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Higher education in the U.S. has been heading for a shakeout for a long time, and now it has come. Universities are facing a big, long-lasting funding crunch as demand for undergraduate education looks unlikely to return to pre-pandemic levels anytime soon. That means schools need to find new ways to pay their bills or risk going under.

At the beginning of the pandemic, there were many predictions of economic doom that happily failed to materialize, thanks in large part to ambitious government relief efforts. Unfortunately, the devastation of the higher education sector seems to be one prophecy that is coming true.

In 2020, employment in the higher-education sector fell by 650,000 — a decline of more than 13%. Nor is relief on the horizon; spring numbers show enrollment is not yet bouncing back from the declines suffered during the pandemic. Undergrad numbers are down 4.9% from last year. All sectors have been affected, but public 2-year colleges have been hit hardest:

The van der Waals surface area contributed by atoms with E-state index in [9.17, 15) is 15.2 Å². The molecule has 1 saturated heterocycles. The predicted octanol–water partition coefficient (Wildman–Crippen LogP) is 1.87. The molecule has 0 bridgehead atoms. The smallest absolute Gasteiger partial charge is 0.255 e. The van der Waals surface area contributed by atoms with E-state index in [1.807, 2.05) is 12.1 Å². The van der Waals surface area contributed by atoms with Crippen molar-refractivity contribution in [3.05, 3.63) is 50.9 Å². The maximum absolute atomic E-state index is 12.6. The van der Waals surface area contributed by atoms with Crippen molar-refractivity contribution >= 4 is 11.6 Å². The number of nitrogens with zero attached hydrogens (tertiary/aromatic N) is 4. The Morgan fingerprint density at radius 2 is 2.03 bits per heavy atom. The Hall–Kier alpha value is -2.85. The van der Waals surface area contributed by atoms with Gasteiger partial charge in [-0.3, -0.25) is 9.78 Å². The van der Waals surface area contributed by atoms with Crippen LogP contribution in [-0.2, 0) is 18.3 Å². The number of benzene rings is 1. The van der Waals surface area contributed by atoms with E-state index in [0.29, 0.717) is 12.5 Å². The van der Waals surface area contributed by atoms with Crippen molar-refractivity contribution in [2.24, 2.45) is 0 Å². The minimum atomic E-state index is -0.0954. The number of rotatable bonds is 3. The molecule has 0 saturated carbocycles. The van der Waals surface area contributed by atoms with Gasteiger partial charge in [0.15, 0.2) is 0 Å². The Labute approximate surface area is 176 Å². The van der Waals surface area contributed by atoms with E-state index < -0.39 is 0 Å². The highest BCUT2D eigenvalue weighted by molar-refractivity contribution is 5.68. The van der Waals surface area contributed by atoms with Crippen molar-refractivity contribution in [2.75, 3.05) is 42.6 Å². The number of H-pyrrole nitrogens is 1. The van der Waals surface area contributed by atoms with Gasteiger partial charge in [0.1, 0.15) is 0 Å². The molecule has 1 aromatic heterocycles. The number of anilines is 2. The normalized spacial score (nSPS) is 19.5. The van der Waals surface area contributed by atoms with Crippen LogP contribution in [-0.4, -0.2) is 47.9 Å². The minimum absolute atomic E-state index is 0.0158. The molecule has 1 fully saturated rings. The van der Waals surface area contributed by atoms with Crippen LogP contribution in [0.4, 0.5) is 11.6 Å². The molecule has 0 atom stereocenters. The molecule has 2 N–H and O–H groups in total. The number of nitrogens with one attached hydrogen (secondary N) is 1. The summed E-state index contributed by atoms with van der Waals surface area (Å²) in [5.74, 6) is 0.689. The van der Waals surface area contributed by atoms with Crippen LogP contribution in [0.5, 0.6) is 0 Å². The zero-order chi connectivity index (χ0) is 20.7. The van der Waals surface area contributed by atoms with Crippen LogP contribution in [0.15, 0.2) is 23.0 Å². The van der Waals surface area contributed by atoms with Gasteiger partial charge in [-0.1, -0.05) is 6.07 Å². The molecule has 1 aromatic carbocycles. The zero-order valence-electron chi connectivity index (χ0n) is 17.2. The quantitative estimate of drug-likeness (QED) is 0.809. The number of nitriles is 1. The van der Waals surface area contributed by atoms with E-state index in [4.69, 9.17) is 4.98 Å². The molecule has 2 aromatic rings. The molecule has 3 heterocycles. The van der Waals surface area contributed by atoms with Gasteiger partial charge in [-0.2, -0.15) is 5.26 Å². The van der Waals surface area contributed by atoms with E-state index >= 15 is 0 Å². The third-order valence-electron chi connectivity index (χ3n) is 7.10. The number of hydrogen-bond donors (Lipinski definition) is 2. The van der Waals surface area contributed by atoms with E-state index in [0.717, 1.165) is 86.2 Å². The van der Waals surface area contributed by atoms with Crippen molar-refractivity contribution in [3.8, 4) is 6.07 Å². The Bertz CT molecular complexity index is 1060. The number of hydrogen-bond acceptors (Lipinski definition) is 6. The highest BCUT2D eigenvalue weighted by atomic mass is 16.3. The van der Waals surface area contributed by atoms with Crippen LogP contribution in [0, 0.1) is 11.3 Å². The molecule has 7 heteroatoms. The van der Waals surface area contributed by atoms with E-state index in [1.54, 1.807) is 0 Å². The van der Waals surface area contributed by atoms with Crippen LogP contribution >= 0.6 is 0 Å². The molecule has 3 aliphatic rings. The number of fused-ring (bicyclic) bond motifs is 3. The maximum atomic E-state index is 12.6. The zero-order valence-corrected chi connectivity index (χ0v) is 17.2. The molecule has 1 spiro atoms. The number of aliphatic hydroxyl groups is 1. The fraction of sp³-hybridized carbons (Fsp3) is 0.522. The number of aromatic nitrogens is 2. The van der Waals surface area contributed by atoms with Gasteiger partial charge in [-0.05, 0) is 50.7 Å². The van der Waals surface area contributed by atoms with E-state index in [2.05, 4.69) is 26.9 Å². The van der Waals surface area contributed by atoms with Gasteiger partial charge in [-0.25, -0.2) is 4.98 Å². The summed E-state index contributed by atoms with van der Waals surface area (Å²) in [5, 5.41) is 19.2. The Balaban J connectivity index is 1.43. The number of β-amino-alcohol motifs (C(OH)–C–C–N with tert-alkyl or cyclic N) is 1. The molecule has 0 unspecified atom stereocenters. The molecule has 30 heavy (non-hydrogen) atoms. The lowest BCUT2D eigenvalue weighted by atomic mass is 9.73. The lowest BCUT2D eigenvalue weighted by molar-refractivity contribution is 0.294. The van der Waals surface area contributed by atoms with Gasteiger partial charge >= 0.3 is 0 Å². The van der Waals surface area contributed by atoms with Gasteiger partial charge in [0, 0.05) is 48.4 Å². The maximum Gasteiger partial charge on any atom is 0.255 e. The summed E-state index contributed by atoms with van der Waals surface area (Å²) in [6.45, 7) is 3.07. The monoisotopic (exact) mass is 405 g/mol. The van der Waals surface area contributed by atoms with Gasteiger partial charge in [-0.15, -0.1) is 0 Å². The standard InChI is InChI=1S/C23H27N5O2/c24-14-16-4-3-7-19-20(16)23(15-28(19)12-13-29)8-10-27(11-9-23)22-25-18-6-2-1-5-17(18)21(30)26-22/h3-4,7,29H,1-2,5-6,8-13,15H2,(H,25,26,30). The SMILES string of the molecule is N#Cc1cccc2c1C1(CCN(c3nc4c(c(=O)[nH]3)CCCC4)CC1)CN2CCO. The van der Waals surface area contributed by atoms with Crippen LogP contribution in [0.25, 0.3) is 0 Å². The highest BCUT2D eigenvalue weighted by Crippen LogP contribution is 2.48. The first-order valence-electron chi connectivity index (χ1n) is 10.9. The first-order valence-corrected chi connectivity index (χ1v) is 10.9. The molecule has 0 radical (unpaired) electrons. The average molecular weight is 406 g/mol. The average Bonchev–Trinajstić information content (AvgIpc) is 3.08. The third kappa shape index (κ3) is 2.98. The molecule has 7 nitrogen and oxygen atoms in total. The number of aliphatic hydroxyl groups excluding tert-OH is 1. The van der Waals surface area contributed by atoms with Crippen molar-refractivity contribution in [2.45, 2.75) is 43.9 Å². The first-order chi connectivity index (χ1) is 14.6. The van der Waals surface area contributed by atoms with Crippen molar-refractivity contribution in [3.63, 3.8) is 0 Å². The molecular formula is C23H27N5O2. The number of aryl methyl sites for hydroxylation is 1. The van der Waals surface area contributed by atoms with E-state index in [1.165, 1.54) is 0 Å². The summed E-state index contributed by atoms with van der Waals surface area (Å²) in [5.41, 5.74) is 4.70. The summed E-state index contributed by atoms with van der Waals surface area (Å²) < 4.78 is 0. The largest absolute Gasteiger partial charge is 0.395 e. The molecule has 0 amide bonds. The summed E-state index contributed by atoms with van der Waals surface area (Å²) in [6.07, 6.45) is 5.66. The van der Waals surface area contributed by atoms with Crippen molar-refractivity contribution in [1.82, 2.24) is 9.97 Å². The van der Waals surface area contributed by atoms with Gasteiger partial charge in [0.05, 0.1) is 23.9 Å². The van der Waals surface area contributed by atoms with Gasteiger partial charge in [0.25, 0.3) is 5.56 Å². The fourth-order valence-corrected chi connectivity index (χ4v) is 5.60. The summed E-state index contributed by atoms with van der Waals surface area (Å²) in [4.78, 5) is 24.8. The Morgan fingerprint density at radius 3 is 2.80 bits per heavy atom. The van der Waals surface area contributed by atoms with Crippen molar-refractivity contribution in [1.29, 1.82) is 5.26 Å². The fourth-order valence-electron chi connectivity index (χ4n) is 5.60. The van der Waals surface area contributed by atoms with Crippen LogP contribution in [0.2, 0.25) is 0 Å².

No Bounceback
College enrollment had already been declining before the pandemic
Source: National Student Clearinghouse Research Center
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And this merely exacerbates a trend of flat or declining enrollment that was firmly in place years before the pandemic. In the last five years, more than 50 colleges have closed down or merged. Probably the most high-profile institution to succumb recently was Mills College in California.

Why is this happening? It has to do with the history of how higher education is funded. Various programs of government-guaranteed and subsidized student loans over the past half century encouraged students to go into debt as a way to pay for college. As a 2015 paper by economists David O. Lucca, Taylor Nadauld and Karen Shen found, much of this increased student lending simply allowed colleges to raise tuition. The net effect was more expensive college and a much higher debt burden for graduates.